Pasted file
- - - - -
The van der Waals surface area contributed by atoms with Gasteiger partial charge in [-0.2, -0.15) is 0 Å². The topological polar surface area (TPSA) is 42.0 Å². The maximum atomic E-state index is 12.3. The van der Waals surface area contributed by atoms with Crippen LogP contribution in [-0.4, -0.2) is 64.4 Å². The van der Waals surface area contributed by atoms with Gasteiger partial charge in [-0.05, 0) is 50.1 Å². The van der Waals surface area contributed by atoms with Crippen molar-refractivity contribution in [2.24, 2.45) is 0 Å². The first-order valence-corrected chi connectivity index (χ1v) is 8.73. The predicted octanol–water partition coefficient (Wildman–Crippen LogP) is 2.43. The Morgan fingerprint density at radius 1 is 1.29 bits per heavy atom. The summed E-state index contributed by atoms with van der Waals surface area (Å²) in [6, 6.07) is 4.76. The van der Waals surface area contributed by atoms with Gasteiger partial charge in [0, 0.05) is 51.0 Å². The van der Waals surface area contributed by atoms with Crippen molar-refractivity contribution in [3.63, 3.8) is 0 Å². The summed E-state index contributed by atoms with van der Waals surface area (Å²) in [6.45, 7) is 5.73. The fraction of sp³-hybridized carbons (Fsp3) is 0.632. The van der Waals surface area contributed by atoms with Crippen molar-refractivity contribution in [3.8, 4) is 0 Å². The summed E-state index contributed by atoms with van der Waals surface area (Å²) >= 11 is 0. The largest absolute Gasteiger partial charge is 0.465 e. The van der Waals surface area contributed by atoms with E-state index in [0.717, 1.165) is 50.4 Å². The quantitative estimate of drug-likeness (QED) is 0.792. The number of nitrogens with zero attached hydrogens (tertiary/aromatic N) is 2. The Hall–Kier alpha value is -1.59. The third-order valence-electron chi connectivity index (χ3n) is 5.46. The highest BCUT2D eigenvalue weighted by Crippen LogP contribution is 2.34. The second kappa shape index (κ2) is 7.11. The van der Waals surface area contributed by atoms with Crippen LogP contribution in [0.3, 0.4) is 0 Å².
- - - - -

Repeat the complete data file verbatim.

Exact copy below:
The van der Waals surface area contributed by atoms with Gasteiger partial charge in [-0.2, -0.15) is 0 Å². The topological polar surface area (TPSA) is 42.0 Å². The maximum atomic E-state index is 12.3. The van der Waals surface area contributed by atoms with Crippen LogP contribution in [-0.4, -0.2) is 64.4 Å². The van der Waals surface area contributed by atoms with Gasteiger partial charge in [-0.05, 0) is 50.1 Å². The van der Waals surface area contributed by atoms with Crippen molar-refractivity contribution in [2.24, 2.45) is 0 Å². The first-order valence-corrected chi connectivity index (χ1v) is 8.73. The predicted octanol–water partition coefficient (Wildman–Crippen LogP) is 2.43. The Morgan fingerprint density at radius 1 is 1.29 bits per heavy atom. The summed E-state index contributed by atoms with van der Waals surface area (Å²) in [6, 6.07) is 4.76. The van der Waals surface area contributed by atoms with Gasteiger partial charge in [0, 0.05) is 51.0 Å². The van der Waals surface area contributed by atoms with Crippen molar-refractivity contribution in [3.63, 3.8) is 0 Å². The summed E-state index contributed by atoms with van der Waals surface area (Å²) in [6.45, 7) is 5.73. The fraction of sp³-hybridized carbons (Fsp3) is 0.632. The van der Waals surface area contributed by atoms with Crippen molar-refractivity contribution in [3.8, 4) is 0 Å². The summed E-state index contributed by atoms with van der Waals surface area (Å²) >= 11 is 0. The largest absolute Gasteiger partial charge is 0.465 e. The van der Waals surface area contributed by atoms with E-state index in [0.717, 1.165) is 50.4 Å². The quantitative estimate of drug-likeness (QED) is 0.792. The number of nitrogens with zero attached hydrogens (tertiary/aromatic N) is 2. The Hall–Kier alpha value is -1.59. The third-order valence-electron chi connectivity index (χ3n) is 5.46. The highest BCUT2D eigenvalue weighted by Crippen LogP contribution is 2.34. The second kappa shape index (κ2) is 7.11. The van der Waals surface area contributed by atoms with Crippen LogP contribution in [0.3, 0.4) is 0 Å².